News National ‘Super flower blood moon’ wows Australians

‘Super flower blood moon’ wows Australians

Stargazers in Sydney headed for the cliffs at Bondi on Wednesday night. The celestial event – known as ‘Super Flower Blood Moon’ – is the only full lunar eclipse of this year. Photo: Getty
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Did you remember to look up at the moon last night?

If so, you were likely one of the lucky stargazers to witness the super blood moon.

If you missed it, we have you covered. Check out the photos below…spectacular!

The spectacular moon was visible early in the evening, wowing beachgoers. Photo: AAP
 The full moon, known as a ‘super flower blood moon’, during its maximum lunar eclipse phase, in Sydney. Photo: Getty
Here’s how the moon transitioned from penumbral lunar eclipse phase (top row left to right) to maximum lunar eclipse phase (bottom row left to right). Photo: Getty

A super blood moon is when a total lunar eclipse (or blood moon) happens at the same time as the ‘super’ moon – which appears brighter and bigger.

Stargazers were able to catch the sight on the east coast from 7.44pm with the total eclipse – when it was fully red – occurring between 9.11 and 9.25pm.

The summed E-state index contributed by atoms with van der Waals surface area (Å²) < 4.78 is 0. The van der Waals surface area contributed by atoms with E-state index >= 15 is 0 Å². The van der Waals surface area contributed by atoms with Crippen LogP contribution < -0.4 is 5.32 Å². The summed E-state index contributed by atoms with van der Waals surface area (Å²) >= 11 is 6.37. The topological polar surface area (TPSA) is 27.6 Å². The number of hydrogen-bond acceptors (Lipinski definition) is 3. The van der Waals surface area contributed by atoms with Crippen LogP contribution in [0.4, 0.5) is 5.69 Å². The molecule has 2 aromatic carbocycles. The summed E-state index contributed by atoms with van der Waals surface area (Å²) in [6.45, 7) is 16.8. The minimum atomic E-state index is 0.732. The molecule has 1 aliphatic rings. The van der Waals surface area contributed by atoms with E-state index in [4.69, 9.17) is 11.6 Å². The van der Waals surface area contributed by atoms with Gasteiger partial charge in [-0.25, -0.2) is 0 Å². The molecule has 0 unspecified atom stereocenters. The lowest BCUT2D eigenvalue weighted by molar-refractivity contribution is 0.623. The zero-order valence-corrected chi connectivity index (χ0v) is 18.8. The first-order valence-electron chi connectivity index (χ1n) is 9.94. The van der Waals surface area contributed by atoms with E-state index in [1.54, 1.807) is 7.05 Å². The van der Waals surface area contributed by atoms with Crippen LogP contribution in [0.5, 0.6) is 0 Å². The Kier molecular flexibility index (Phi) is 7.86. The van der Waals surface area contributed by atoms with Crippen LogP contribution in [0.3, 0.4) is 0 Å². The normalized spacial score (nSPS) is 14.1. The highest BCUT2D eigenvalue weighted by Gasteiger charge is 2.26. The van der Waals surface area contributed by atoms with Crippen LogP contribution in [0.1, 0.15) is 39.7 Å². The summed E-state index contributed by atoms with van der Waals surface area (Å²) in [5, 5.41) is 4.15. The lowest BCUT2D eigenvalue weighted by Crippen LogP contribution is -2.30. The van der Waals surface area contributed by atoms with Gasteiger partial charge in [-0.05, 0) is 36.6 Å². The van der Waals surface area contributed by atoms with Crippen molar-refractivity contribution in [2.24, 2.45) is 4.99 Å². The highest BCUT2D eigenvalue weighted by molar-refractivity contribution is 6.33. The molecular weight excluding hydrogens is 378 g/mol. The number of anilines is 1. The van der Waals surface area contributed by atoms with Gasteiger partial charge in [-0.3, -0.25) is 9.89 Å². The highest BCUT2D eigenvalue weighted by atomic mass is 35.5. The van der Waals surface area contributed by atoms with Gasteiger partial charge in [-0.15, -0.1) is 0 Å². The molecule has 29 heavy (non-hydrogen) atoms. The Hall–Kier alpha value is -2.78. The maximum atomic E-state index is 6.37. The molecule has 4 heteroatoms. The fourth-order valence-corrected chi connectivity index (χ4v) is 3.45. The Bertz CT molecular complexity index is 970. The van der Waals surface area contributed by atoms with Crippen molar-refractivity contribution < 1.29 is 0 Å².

In Australia’s centre, the total eclipse occurred between 8.41 and 8.55pm, while in Western Australia the moon appeared fully red from 7.11 to 7.25pm.

Early cloud on the east coast cleared in time for good viewing.

A super moon occurs when a full moon coincides with the moon’s closest approach to Earth, a point known as perigee. Here’s what it looked like in Ankara, Turkey. Photo: Getty 
Australians were treated to some of the best views of the moon. Photo: AAP
View from the paddocks of a farm in Rylstone, NSW. Photo: Getty
The moon rises above Parliament House, Canberra. Photo: AAP

Australian National University astrophysicist Brad Tucker said the shadow created an amazing orange-red glow that looks a bit like sunrise or sunset.

The phenomenon happens about every five years.

“It doesn’t happen that often to get this combination … so it’s definitely a special sight,” Dr Tucker told AAP.

While the moon would also be visible from other parts of the world, Australians had the privilege of one of the best and most convenient viewing times.

The rarest bit of this moon is that it happened in the early evening and not some in the middle of the night, Dr Tucker said.

“You don’t need special equipment … you just need your eyes, because you can see the beautiful colours and details of the moon.”

-with AAP